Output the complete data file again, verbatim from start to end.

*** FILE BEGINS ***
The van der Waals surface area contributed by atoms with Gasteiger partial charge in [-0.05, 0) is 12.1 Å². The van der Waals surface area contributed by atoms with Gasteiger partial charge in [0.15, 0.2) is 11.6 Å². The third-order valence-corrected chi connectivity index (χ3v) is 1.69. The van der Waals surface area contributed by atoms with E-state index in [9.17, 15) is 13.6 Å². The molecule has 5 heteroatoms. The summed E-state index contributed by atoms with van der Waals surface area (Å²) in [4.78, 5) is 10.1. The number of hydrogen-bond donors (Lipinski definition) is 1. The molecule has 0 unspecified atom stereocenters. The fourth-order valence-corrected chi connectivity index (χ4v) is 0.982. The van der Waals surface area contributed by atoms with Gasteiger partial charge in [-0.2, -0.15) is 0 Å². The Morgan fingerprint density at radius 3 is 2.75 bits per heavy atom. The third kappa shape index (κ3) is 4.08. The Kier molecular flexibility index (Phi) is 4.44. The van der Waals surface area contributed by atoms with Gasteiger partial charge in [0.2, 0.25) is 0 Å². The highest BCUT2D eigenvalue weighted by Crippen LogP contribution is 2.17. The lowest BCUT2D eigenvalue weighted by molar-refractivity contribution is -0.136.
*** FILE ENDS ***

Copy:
The van der Waals surface area contributed by atoms with Gasteiger partial charge in [-0.05, 0) is 12.1 Å². The van der Waals surface area contributed by atoms with Gasteiger partial charge in [0.15, 0.2) is 11.6 Å². The third-order valence-corrected chi connectivity index (χ3v) is 1.69. The van der Waals surface area contributed by atoms with E-state index in [9.17, 15) is 13.6 Å². The molecule has 5 heteroatoms. The summed E-state index contributed by atoms with van der Waals surface area (Å²) in [4.78, 5) is 10.1. The number of hydrogen-bond donors (Lipinski definition) is 1. The molecule has 0 unspecified atom stereocenters. The fourth-order valence-corrected chi connectivity index (χ4v) is 0.982. The van der Waals surface area contributed by atoms with Gasteiger partial charge in [-0.2, -0.15) is 0 Å². The Morgan fingerprint density at radius 3 is 2.75 bits per heavy atom. The third kappa shape index (κ3) is 4.08. The Kier molecular flexibility index (Phi) is 4.44. The van der Waals surface area contributed by atoms with Gasteiger partial charge in [0.2, 0.25) is 0 Å². The highest BCUT2D eigenvalue weighted by Crippen LogP contribution is 2.17. The lowest BCUT2D eigenvalue weighted by molar-refractivity contribution is -0.136.